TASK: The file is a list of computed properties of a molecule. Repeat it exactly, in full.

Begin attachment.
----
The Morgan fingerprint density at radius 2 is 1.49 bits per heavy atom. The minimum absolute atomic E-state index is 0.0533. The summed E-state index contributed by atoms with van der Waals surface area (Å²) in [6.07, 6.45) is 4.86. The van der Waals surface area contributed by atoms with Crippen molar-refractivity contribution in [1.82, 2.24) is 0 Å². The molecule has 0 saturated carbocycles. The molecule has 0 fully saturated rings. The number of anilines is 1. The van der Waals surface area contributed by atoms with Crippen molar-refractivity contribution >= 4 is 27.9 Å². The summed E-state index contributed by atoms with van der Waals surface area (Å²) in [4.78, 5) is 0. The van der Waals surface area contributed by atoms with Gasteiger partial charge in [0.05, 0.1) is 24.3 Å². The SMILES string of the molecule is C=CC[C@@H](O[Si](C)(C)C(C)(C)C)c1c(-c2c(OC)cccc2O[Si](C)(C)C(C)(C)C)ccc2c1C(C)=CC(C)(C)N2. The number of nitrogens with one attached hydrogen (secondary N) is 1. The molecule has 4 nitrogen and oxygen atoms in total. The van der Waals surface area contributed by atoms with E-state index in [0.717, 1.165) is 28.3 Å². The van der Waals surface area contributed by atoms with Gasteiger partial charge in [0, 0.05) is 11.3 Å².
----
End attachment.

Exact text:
The Morgan fingerprint density at radius 2 is 1.49 bits per heavy atom. The minimum absolute atomic E-state index is 0.0533. The summed E-state index contributed by atoms with van der Waals surface area (Å²) in [6.07, 6.45) is 4.86. The van der Waals surface area contributed by atoms with Crippen molar-refractivity contribution in [1.82, 2.24) is 0 Å². The molecule has 0 saturated carbocycles. The molecule has 0 fully saturated rings. The number of anilines is 1. The van der Waals surface area contributed by atoms with Crippen molar-refractivity contribution >= 4 is 27.9 Å². The summed E-state index contributed by atoms with van der Waals surface area (Å²) in [4.78, 5) is 0. The van der Waals surface area contributed by atoms with Gasteiger partial charge in [0.05, 0.1) is 24.3 Å². The SMILES string of the molecule is C=CC[C@@H](O[Si](C)(C)C(C)(C)C)c1c(-c2c(OC)cccc2O[Si](C)(C)C(C)(C)C)ccc2c1C(C)=CC(C)(C)N2. The number of nitrogens with one attached hydrogen (secondary N) is 1. The molecule has 4 nitrogen and oxygen atoms in total. The van der Waals surface area contributed by atoms with E-state index in [0.717, 1.165) is 28.3 Å². The van der Waals surface area contributed by atoms with Gasteiger partial charge in [0, 0.05) is 11.3 Å².